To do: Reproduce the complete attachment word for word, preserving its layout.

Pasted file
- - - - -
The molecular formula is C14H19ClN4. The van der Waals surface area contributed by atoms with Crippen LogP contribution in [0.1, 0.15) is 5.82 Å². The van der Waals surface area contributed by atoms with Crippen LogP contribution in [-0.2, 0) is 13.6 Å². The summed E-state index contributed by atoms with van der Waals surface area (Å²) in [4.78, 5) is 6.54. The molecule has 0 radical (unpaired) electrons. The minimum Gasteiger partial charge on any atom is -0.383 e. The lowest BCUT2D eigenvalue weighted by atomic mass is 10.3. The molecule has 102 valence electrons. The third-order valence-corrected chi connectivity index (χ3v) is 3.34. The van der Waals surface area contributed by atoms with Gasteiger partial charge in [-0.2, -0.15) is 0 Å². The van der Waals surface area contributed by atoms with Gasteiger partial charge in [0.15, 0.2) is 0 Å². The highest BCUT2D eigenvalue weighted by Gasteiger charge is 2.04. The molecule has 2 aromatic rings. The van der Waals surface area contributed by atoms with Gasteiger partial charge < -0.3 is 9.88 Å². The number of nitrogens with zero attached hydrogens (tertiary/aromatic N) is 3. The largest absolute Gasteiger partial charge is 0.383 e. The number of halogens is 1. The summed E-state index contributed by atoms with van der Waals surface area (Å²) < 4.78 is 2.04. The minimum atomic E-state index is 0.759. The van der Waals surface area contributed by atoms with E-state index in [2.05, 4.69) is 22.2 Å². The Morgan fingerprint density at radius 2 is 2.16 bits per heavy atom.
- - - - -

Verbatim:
The molecular formula is C14H19ClN4. The van der Waals surface area contributed by atoms with Crippen LogP contribution in [0.1, 0.15) is 5.82 Å². The van der Waals surface area contributed by atoms with Crippen LogP contribution in [-0.2, 0) is 13.6 Å². The summed E-state index contributed by atoms with van der Waals surface area (Å²) in [4.78, 5) is 6.54. The molecule has 0 radical (unpaired) electrons. The minimum Gasteiger partial charge on any atom is -0.383 e. The lowest BCUT2D eigenvalue weighted by atomic mass is 10.3. The molecule has 102 valence electrons. The third-order valence-corrected chi connectivity index (χ3v) is 3.34. The van der Waals surface area contributed by atoms with Gasteiger partial charge in [-0.2, -0.15) is 0 Å². The van der Waals surface area contributed by atoms with Gasteiger partial charge in [0.15, 0.2) is 0 Å². The highest BCUT2D eigenvalue weighted by Gasteiger charge is 2.04. The molecule has 2 aromatic rings. The van der Waals surface area contributed by atoms with Gasteiger partial charge < -0.3 is 9.88 Å². The number of nitrogens with zero attached hydrogens (tertiary/aromatic N) is 3. The largest absolute Gasteiger partial charge is 0.383 e. The number of halogens is 1. The summed E-state index contributed by atoms with van der Waals surface area (Å²) < 4.78 is 2.04. The minimum atomic E-state index is 0.759. The van der Waals surface area contributed by atoms with E-state index in [2.05, 4.69) is 22.2 Å². The Morgan fingerprint density at radius 2 is 2.16 bits per heavy atom.